More details were given in the two magazines one week later, including the fact the concerts will be filmed, likely by director Michael Lindsay-Hogg (who would indeed be the director of the “Let It Be” movie released in 1970).
The Beatles’ live appearance at London’s Roundhouse will consist of a run-through, a dress rehearsal and a final show, each before a special invited audience.
The shows will take place between December 14 and 21 and the final date has not been finalised.
Press officer Derek Taylor told [Melody Maker]: “The group will be playing tracks from their album, old rock and roll tunes, anything they feel like or can play. It’ll be informal and flexible“.
The audiences for the three appearances will be specially invited but no details have been decided about how tickets will be distributed.From Melody Maker – November 16, 1968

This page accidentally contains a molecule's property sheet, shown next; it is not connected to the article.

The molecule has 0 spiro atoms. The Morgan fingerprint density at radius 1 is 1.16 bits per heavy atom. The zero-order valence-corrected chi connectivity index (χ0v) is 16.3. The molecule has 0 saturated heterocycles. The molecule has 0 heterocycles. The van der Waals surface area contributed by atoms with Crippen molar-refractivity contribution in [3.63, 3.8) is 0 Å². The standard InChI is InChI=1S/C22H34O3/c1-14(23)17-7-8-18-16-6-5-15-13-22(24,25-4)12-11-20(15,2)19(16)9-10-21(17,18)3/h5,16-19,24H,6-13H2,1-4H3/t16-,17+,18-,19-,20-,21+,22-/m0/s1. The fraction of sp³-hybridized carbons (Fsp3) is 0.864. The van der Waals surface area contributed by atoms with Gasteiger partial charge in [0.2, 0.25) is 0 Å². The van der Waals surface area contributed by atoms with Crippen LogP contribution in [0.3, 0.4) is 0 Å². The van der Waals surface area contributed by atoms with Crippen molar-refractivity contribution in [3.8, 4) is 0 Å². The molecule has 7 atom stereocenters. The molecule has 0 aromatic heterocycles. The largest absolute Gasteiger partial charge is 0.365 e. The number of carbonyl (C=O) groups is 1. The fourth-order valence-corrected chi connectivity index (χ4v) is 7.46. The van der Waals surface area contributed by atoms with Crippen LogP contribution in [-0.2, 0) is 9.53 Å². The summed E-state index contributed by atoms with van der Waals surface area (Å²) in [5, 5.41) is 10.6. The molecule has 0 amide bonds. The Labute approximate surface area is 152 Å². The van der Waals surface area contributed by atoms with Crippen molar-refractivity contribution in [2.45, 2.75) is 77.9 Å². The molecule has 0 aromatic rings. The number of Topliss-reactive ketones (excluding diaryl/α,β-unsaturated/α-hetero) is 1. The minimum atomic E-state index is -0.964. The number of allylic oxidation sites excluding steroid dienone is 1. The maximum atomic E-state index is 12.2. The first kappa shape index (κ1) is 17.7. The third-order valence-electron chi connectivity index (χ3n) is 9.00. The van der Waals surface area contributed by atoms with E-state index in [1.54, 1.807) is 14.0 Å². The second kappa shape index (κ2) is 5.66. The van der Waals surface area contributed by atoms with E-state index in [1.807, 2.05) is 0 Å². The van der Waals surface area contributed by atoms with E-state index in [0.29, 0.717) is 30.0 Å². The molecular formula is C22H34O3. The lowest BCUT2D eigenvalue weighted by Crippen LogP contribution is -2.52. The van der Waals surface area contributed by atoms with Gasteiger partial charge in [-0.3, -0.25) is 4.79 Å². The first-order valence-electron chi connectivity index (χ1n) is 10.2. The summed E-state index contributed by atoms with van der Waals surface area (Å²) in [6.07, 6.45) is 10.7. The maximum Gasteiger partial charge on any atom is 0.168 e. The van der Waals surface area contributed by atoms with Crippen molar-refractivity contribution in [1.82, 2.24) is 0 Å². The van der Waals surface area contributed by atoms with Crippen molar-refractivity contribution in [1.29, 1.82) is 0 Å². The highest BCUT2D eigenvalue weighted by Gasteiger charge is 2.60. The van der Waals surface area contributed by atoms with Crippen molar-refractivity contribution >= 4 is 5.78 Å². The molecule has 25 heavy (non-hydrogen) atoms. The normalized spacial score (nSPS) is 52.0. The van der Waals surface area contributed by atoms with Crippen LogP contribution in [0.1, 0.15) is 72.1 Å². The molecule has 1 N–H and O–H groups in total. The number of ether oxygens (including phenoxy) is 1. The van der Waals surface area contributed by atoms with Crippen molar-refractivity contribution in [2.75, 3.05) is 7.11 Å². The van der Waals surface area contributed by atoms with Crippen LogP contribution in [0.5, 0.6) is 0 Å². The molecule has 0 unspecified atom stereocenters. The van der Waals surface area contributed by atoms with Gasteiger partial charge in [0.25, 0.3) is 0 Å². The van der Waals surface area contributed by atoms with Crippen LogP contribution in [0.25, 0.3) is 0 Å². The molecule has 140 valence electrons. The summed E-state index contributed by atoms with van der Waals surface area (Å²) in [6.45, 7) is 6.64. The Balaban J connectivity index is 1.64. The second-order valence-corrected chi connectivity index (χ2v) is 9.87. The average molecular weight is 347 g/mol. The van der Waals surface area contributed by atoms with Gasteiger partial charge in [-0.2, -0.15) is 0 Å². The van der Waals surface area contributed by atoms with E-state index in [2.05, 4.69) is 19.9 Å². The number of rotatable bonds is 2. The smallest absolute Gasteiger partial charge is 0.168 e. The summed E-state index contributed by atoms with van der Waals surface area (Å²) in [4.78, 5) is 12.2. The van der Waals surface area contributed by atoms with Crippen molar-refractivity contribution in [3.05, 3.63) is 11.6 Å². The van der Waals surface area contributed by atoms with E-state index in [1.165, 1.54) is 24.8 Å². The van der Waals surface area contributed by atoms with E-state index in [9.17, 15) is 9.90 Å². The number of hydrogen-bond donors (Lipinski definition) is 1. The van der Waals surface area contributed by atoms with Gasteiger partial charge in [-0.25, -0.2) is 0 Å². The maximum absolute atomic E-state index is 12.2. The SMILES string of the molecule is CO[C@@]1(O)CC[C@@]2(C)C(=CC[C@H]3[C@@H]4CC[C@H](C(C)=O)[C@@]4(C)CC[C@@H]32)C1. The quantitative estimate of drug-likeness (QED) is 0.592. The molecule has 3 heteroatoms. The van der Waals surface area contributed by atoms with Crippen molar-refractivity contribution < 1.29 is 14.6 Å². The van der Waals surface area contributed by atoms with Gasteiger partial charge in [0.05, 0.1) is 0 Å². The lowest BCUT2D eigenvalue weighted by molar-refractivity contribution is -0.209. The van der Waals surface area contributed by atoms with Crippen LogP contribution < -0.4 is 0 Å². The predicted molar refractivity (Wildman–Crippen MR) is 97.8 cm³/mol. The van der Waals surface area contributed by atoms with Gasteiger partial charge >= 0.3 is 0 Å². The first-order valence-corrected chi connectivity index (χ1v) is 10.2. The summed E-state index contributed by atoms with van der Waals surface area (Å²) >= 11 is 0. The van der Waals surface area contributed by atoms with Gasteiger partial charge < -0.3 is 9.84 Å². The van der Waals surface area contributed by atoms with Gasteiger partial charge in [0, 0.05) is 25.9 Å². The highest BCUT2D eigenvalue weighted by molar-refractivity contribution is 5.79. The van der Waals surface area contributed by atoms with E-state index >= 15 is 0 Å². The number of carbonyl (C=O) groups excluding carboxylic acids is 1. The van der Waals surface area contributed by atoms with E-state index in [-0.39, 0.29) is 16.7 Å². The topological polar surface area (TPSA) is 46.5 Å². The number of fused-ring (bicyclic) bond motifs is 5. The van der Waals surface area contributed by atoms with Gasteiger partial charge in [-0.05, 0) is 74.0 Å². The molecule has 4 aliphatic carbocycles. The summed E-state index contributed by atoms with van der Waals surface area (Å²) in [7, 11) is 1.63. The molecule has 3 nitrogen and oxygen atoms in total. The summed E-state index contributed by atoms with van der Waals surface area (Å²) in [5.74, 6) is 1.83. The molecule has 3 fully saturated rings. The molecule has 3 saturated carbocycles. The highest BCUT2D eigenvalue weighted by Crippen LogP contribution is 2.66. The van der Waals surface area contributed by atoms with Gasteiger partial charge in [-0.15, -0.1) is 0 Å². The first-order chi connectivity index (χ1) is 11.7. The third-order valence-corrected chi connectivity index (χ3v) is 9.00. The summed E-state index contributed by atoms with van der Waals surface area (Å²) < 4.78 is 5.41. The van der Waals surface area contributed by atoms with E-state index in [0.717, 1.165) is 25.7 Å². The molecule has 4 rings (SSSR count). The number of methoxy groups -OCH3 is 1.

4,500 SEATS AT THE BEATLES’ CONCERTS
At presstime this week the Beatles had taken no further decision on details of their three concerts at London’s Roundhouse starting. December 15 or 16 — a world exclusive in last week’s NME. The shows will definitely take place at the venue — although there will be a total of only about 4,500 seats available — but seat prices and the charity involved have not been finalised. George Harrison has not renewed his three-year contract with Northern Songs. Former British Railways chief Lord Beeching has been approached by the Beatles to run their Apple Organisation.
Apple Press Officer Derek Taylor confirmed this week that the Beatles’ concerts will be filmed. Director will probably be Michael Lindsay-Hogg, formerly of “RSG”, who produced the recent Beatle clip for “Hey Jude.”
Taylor added that in connection with the concerts the Roundhouse bad been booked from December 14-23.
Lord Beeching has alreddy had talks with John Lennon and Paul McCartney at Apple’s London offices, and it is thought they would like to use his business experience to streamline their company activities. However he said this week that if he agrees to join Apple it would be on a part-time basis only.From New Musical Express, November 16, 1968